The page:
Circular Microstrip Patch Antenna Using Coaxial Feed for S-Band Application

DOI : 10.17577/IJERTV3IS051677

Download Full-Text PDF Cite this Publication

Text Only Version

Circular Microstrip Patch Antenna Using Coaxial Feed for S-Band Application

1Shyam Sunder Sonkar, 2Pammi Kumari

1Research Scholar, 2Research Scholar, Department of Electronics & Communication Engineering

1M.M.M.University of Technology Gorakhpur

2Invertis University Bareilly

3Akhilesh Kumar, 4R. K. Prasad

3Research Scholar, 4Associate Professor

2,3Department of Electronics & Communication Engineering M.M.M.University of Technology Gorakhpur

Abstract In wireless communication system antenna plays vital role. Therefore, there is demonstrated need that antenna used in any communication system should be low weight, low profile, low cost, smaller in dimension and conformity. A microstrip patch antenna fulfills all these requirements. In this paper a circular microstrip patch antenna with coaxial feed that operates at S band has been presented. The antenna is tuned at resonance frequency of 3.2 GHz and its bandwidth is from 3.14 GHz to 3.26 GHz. Application of proposed antenna is in the field of satellite communication, wireless networking, consumer electronics and mobile TV etc. Moreover, the radiation pattern symmetry possessed by proposed antenna configuration makes it best suitable candidate for primary feed of reflector antennas. Roger Duroid 5880 material with dielectric constant 2.2 and loss tangent 0.0009 has been as dielectric substrate. Various antenna parameters like Return loss, VSWR, directivity, gain, etc. has been computed and analyzed using 3D CAD software HFSS 13.0..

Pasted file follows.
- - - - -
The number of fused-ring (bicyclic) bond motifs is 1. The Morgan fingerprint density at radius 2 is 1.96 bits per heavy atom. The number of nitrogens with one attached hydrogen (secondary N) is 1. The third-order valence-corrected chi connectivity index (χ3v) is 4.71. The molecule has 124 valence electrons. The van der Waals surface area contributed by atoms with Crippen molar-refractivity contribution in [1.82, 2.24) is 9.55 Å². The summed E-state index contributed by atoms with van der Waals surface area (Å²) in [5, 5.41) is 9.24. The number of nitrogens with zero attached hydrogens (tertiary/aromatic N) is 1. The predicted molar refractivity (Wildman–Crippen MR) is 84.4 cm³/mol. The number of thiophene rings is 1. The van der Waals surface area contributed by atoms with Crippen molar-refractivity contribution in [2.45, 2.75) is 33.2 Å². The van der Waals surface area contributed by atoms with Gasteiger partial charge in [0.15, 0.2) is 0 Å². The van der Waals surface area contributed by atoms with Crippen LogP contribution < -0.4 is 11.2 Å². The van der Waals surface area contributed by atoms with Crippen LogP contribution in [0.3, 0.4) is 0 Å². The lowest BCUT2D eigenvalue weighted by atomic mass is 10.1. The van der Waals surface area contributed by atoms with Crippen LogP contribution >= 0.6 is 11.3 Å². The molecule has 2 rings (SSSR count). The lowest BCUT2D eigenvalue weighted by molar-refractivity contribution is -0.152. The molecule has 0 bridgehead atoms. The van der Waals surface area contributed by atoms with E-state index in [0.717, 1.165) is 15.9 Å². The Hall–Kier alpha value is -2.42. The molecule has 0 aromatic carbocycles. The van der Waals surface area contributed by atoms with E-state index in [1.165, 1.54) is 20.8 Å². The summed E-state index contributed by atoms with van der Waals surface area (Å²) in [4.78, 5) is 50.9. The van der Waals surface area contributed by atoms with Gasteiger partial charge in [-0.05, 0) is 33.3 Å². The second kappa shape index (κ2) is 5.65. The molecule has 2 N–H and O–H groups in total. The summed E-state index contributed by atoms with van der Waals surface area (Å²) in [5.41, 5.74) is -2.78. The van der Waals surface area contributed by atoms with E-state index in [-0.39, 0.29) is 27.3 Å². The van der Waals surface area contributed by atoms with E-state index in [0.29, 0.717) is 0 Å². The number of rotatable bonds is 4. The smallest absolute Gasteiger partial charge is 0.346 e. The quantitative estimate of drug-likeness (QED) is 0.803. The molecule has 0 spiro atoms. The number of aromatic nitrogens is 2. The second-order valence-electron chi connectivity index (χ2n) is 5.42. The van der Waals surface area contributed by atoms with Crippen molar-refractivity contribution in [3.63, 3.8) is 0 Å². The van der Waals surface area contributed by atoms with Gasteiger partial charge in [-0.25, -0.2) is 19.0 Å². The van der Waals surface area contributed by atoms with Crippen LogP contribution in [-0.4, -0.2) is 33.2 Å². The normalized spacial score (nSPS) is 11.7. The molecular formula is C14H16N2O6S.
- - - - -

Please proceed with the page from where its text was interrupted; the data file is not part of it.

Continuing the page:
Keywords Circular Microstrip Patch Antenna, Coaxial feed, S-band


    Antenna is a transducer which converts guided electromagnetic wave (EM) into free space electromagnetic waves and it is one of the fundamental parts of modern wireless communication networks. Commercial wireless communication system requires low profile, light weight and low cost antenna[1]. This demonstrated need can be fulfilled by microstrip patch antenna which are suitable for many wireless system applications.